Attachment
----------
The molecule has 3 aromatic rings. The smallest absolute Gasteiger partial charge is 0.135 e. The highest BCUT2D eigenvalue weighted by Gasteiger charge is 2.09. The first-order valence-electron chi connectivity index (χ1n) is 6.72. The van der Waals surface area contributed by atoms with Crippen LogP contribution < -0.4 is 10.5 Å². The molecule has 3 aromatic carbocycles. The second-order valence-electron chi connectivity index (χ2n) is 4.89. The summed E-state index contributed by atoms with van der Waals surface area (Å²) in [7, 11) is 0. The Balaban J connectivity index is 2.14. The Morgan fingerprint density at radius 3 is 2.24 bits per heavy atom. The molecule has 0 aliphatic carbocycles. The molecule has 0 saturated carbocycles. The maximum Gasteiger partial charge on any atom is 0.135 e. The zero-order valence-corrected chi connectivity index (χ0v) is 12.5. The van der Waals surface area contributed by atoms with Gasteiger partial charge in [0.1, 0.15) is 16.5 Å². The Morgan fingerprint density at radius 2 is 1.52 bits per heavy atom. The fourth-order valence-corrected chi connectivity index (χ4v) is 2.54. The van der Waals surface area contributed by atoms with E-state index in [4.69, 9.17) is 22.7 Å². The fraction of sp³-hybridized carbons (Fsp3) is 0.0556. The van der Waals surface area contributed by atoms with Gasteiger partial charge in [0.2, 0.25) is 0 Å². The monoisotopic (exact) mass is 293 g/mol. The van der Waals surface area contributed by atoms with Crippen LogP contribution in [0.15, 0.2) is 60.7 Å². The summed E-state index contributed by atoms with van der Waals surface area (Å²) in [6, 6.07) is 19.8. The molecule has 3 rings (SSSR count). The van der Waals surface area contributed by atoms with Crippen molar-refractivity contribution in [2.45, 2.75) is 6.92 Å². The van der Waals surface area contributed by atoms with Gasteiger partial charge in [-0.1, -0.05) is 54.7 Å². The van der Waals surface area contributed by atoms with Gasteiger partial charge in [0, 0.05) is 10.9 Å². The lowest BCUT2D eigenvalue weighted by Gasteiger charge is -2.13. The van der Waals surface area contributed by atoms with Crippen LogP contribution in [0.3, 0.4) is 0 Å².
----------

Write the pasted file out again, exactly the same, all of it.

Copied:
The molecule has 3 aromatic rings. The smallest absolute Gasteiger partial charge is 0.135 e. The highest BCUT2D eigenvalue weighted by Gasteiger charge is 2.09. The first-order valence-electron chi connectivity index (χ1n) is 6.72. The van der Waals surface area contributed by atoms with Crippen LogP contribution < -0.4 is 10.5 Å². The molecule has 3 aromatic carbocycles. The second-order valence-electron chi connectivity index (χ2n) is 4.89. The summed E-state index contributed by atoms with van der Waals surface area (Å²) in [7, 11) is 0. The Balaban J connectivity index is 2.14. The Morgan fingerprint density at radius 3 is 2.24 bits per heavy atom. The molecule has 0 aliphatic carbocycles. The molecule has 0 saturated carbocycles. The maximum Gasteiger partial charge on any atom is 0.135 e. The zero-order valence-corrected chi connectivity index (χ0v) is 12.5. The van der Waals surface area contributed by atoms with Gasteiger partial charge in [0.1, 0.15) is 16.5 Å². The Morgan fingerprint density at radius 2 is 1.52 bits per heavy atom. The fourth-order valence-corrected chi connectivity index (χ4v) is 2.54. The van der Waals surface area contributed by atoms with E-state index in [4.69, 9.17) is 22.7 Å². The fraction of sp³-hybridized carbons (Fsp3) is 0.0556. The van der Waals surface area contributed by atoms with Gasteiger partial charge in [0.2, 0.25) is 0 Å². The monoisotopic (exact) mass is 293 g/mol. The van der Waals surface area contributed by atoms with Crippen LogP contribution in [0.15, 0.2) is 60.7 Å². The summed E-state index contributed by atoms with van der Waals surface area (Å²) in [6, 6.07) is 19.8. The molecule has 3 rings (SSSR count). The van der Waals surface area contributed by atoms with Crippen molar-refractivity contribution in [2.45, 2.75) is 6.92 Å². The van der Waals surface area contributed by atoms with Gasteiger partial charge in [-0.1, -0.05) is 54.7 Å². The van der Waals surface area contributed by atoms with Gasteiger partial charge in [0, 0.05) is 10.9 Å². The lowest BCUT2D eigenvalue weighted by Gasteiger charge is -2.13. The van der Waals surface area contributed by atoms with Crippen LogP contribution in [0.3, 0.4) is 0 Å².